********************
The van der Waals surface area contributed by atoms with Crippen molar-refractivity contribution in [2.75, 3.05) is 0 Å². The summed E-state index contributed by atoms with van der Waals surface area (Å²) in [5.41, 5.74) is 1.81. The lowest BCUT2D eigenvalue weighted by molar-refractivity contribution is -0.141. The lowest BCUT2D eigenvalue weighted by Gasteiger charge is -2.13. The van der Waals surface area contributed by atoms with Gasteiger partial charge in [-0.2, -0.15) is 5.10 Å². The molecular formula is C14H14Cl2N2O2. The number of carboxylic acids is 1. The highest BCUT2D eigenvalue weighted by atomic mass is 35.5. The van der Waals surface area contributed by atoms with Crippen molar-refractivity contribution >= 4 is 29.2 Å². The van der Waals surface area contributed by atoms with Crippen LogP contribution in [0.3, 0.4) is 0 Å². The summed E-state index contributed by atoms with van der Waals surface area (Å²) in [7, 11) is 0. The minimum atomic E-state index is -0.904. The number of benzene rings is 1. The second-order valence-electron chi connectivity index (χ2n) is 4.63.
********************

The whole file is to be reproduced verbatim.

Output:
The van der Waals surface area contributed by atoms with Crippen molar-refractivity contribution in [2.75, 3.05) is 0 Å². The summed E-state index contributed by atoms with van der Waals surface area (Å²) in [5.41, 5.74) is 1.81. The lowest BCUT2D eigenvalue weighted by molar-refractivity contribution is -0.141. The lowest BCUT2D eigenvalue weighted by Gasteiger charge is -2.13. The van der Waals surface area contributed by atoms with Gasteiger partial charge in [-0.2, -0.15) is 5.10 Å². The molecular formula is C14H14Cl2N2O2. The number of carboxylic acids is 1. The highest BCUT2D eigenvalue weighted by atomic mass is 35.5. The van der Waals surface area contributed by atoms with Crippen molar-refractivity contribution >= 4 is 29.2 Å². The van der Waals surface area contributed by atoms with Crippen LogP contribution in [0.3, 0.4) is 0 Å². The summed E-state index contributed by atoms with van der Waals surface area (Å²) in [7, 11) is 0. The minimum atomic E-state index is -0.904. The number of benzene rings is 1. The second-order valence-electron chi connectivity index (χ2n) is 4.63.